Reviews: Conan The Barbarian 1982
Brilliant cheesy fun; but with a surprising amount of heart and brains.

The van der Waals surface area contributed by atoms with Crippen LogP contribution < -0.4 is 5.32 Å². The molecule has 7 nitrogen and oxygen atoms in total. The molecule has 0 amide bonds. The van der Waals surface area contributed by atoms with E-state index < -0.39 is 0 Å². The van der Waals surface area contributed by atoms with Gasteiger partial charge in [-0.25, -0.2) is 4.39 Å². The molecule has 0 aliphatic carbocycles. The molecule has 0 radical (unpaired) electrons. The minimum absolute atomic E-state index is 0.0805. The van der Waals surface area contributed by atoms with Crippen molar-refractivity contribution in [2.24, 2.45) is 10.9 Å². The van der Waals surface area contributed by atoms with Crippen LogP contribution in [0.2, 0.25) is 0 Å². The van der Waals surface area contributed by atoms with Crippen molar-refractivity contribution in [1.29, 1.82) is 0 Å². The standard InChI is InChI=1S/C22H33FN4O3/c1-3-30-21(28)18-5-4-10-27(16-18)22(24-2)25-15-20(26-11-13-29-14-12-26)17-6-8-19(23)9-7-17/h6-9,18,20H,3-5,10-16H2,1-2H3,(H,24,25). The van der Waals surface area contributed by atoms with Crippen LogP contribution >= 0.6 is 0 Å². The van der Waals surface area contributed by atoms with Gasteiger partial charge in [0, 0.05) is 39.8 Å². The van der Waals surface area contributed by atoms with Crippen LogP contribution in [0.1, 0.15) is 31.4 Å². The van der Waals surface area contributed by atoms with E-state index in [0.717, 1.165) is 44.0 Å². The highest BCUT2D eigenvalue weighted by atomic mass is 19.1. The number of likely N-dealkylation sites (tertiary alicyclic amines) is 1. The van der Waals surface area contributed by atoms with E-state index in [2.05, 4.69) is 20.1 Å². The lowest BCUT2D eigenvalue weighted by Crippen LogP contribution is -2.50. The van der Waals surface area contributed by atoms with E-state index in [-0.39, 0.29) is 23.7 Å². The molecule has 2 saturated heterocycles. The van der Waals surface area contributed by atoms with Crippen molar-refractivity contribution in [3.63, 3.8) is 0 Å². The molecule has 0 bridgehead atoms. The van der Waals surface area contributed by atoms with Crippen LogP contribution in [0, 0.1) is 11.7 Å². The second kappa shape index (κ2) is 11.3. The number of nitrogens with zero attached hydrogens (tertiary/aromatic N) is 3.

If you just come to the first Conan film looking for a ripe slice of 80's fantasy adventure, the film certainly delivers. With a lush score and production design, hammy-but-effective charismatic performances from the entire cast, plenty of conventionally-attractive, oiled-up mostly-to-completely naked people of both genders running around, and some reasonably well-done battle scenes, it will scratch that itch for you, if feel a bit long. And the special effects are... well, of variable quality, but they're certainly not awful. But what makes Conan a classic and beloved film, while the likes of Hawk the Slayer, the Deathstalker Series (God forbid!), or, to be frank, its own sequel are not, is artistry. Conan deals with weighty themes in a surprisingly effective and even subtle way. For instance, it paints a picture of a harsh universe, where the comfort of religion sometimes seems to be a lie, or worse, a mask for evil ambitions. Yet Valeria's funeral pyre and subsequent rescue of Conan seems to imply that there is some benign supernatural force working for his good. Best of all, the film tends to avoid overt statements, allowing the audience to come to its own conclusions about what it explores. Further, many of the characters are remarkably complex. King Osric, for instance is a hammy old man no longer fit for adventures, and his inability to understand his daughter's desire for spiritual enlightenment says more about him than her. Yet, his genuine love for his daughter over the material things of the world still shines through. Thulsa Doom may be a monster without a single redeeming trait, but that doesn't make him flat. He's clearly a character rather than an antagonistic but empty presence. Even Conan is a deeper character than many detractors often see him. The film follows him from childhood to revenge, and we see how circumstances shape him. He is intelligent, thoughtful, and, surprisingly, rather respectful to women. And while his relationship with Valeria may come on a little fast, it actually does give the film a bit of an emotional core, and following up on it respectfully was one of the sequel's better creative decisions. Including all deleted scenes, Conan still holds up remarkably,and I recommend it without reservation.